TUNISIA: Progress in agricultural R&D
Inrat, established over a century ago, is the country's leading institute of agricultural research. Chermiti explained to La Presse it was concerned especially with plant and animal technology - the study and development of genetic resources, creating varieties of plants and improving animal breeding, carrying out economic and social agricultural research, and transfer and application of research results.
The institute employs 83 researchers, 50 technicians and administrative staff and 140 general workers. Its seven laboratories specialise in arable crops, animal and fodder production, horticulture, agronomy, plant protection, biotechnology and plant physiology, and the rural economy. Its activities take place at regional and local levels through a network of nine agricultural experimentation units or stations.
Its research programmes reflected national development priorities and were aimed at satisfying farmers' needs, helping them to raise their yields, said Chermiti.
Recent innovations at Inrat included new strains of cereals characterised by increased productivity and resistance to certain diseases and adapted to regional conditions such as soil type and salt or hydrous stress.
In other sectors, 20 years of research had produced six new varieties of almond trees and six of apricot, new kinds of capsicum, chickpeas, field beans and lentils, said Chermiti.
A genetic programme Inrat had developed over more than 40 years had increased the fertility of a breed of sheep unique to Tunisia by 160%. By-products from local vegetable products - such as tomato pulp, straw, barbary figs, ground olives, herbs and seaweed - were adapted for animal feed.
Thanks to commercial contracts with seed and plant companies at home and abroad, said Chermiti, farmers had access to seeds and crops free from disease, and researchers were guaranteed royalties on their results.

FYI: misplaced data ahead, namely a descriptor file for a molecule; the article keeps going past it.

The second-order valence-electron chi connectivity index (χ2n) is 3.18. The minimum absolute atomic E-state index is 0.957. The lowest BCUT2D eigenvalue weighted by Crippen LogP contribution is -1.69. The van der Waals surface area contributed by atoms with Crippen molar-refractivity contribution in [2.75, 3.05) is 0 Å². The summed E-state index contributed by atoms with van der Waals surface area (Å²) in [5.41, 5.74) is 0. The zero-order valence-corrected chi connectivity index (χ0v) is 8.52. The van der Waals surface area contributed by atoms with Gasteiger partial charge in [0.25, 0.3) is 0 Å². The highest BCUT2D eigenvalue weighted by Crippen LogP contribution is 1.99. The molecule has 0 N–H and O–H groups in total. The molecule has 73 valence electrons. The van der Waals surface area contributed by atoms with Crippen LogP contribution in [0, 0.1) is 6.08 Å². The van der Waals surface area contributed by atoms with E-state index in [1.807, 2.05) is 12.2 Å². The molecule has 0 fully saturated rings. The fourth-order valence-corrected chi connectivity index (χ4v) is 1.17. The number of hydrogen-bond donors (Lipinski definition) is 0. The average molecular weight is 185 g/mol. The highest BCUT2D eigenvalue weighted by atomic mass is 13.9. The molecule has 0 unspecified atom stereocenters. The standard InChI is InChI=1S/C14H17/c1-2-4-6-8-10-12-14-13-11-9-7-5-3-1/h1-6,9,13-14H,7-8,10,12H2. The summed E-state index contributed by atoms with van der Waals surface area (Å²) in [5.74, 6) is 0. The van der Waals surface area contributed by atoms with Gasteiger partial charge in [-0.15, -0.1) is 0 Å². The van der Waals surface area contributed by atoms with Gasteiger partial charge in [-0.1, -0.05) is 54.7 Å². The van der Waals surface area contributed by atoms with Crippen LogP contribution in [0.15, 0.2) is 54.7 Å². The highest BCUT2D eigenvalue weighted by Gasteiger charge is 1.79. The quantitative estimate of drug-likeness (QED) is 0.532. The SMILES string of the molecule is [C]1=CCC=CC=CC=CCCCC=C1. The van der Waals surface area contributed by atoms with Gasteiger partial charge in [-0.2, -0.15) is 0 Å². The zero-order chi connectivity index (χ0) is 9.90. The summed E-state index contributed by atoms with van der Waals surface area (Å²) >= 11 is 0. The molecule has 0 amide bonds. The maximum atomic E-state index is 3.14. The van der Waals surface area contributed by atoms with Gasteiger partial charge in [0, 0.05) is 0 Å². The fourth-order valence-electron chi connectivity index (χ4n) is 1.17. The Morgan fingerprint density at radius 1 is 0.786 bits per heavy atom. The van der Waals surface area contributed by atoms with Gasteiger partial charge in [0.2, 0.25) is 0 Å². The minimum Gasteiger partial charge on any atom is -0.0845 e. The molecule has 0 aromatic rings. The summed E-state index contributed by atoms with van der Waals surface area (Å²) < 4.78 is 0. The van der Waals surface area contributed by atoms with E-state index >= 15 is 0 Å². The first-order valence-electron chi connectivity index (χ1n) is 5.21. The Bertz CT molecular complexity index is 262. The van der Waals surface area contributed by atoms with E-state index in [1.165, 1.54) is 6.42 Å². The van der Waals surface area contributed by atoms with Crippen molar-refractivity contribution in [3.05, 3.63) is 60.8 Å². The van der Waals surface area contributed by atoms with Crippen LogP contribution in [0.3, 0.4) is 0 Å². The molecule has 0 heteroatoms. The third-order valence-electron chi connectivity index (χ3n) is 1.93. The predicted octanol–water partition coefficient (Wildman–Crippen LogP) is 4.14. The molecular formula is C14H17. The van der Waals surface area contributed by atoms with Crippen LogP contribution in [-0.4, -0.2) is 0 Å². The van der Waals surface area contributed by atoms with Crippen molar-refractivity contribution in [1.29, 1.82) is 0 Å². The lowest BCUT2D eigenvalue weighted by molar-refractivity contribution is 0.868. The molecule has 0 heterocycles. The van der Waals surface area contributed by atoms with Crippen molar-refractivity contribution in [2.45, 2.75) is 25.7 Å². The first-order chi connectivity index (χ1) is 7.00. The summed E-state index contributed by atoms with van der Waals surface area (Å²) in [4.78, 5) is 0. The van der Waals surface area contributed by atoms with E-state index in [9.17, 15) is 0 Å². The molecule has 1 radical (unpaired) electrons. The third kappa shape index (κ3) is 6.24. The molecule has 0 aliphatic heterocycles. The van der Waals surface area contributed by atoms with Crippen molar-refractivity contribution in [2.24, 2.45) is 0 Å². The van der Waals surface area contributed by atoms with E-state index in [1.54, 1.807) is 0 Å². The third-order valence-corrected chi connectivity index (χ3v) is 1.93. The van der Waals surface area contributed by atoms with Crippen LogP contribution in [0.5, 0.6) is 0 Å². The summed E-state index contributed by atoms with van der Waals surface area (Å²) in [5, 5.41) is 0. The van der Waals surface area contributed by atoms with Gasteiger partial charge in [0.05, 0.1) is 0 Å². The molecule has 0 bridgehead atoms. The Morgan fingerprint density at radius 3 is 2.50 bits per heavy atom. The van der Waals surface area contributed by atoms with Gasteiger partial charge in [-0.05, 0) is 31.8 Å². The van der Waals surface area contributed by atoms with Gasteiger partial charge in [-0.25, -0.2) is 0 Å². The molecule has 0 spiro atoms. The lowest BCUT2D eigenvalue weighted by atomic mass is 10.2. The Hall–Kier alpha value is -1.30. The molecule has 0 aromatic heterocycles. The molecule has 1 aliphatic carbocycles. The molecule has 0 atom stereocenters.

Inrat would play an important role coordinating numerous research projects, notably in the domain of arable crops, for the new national plan which would run until 2018, said Chermiti. Multidisciplinary teams from several institutions would participate in the research which would aim at producing new strains adapted to regions' pedoclimatic conditions. Other research sectors would include arboriculture, livestock, biotechnology, plant protection and the rural economy, he said.
The institute would also work on adaptation of agriculture in the event of rapid or unexpected climate change, evolving consumer tastes and international competition, he said.
La Presse also reported on the Bizerte competitive cluster, or PCB, which includes Agri-Tech, a technological agribusiness centre in Menzel Abderrahman. Agri-Tech has three components - applied R&D, training and production - and comprises 18 Tunisian and four foreign R&D partners, and 38 companies. In 2010 it is planned to extend the network to 42 partners.
The cluster's main objectives are to promote innovation and new technologies, develop high value-added innovatory projects, create employment and increase business competitivity. It also aims to protect the local market, promote exports and develop partnerships in the agribusiness sector.
PCB works out its research programme with the Ministries of Industry, Energy and Small Businesses, as well as its partners, and has collaborated on seafood production with the Q@LI-Med cluster based in Montpellier, France, and with Ifremer, the French Institute for Exploitation of the Sea.
PCB's education and training programmes include a masters in agribusiness management organised by Iamm, the Montpellier Mediterranean Agronomic Institute, and Inat, the National Agronomic Institute of Tunis. A professional higher diploma in industrial agribusiness is planned, along with other courses to fit the needs of the sector.
Finally, La Presse gave a progress report on the research assessment area of the Institute of Arid Regions, or IRA, in Médenine, which was set up in 2005 and became fully operational last year. It has developed about a dozen projects concerned with animal and plant fibres - including dromedary hair and rushes - and agricultural produce from oases and arid areas.
Products included allium roseum (rosy garlic), camel's milk, aromatic and medicinal oils and reproduction of wild plants, said La Presse. In addition the IRA was developing economic techniques of irrigation.
The assessment area was contributing to creation of 'high value-added' projects, enhancing research results carried out by the IRA and the development of natural resources in arid and Saharan zones, said La Presse.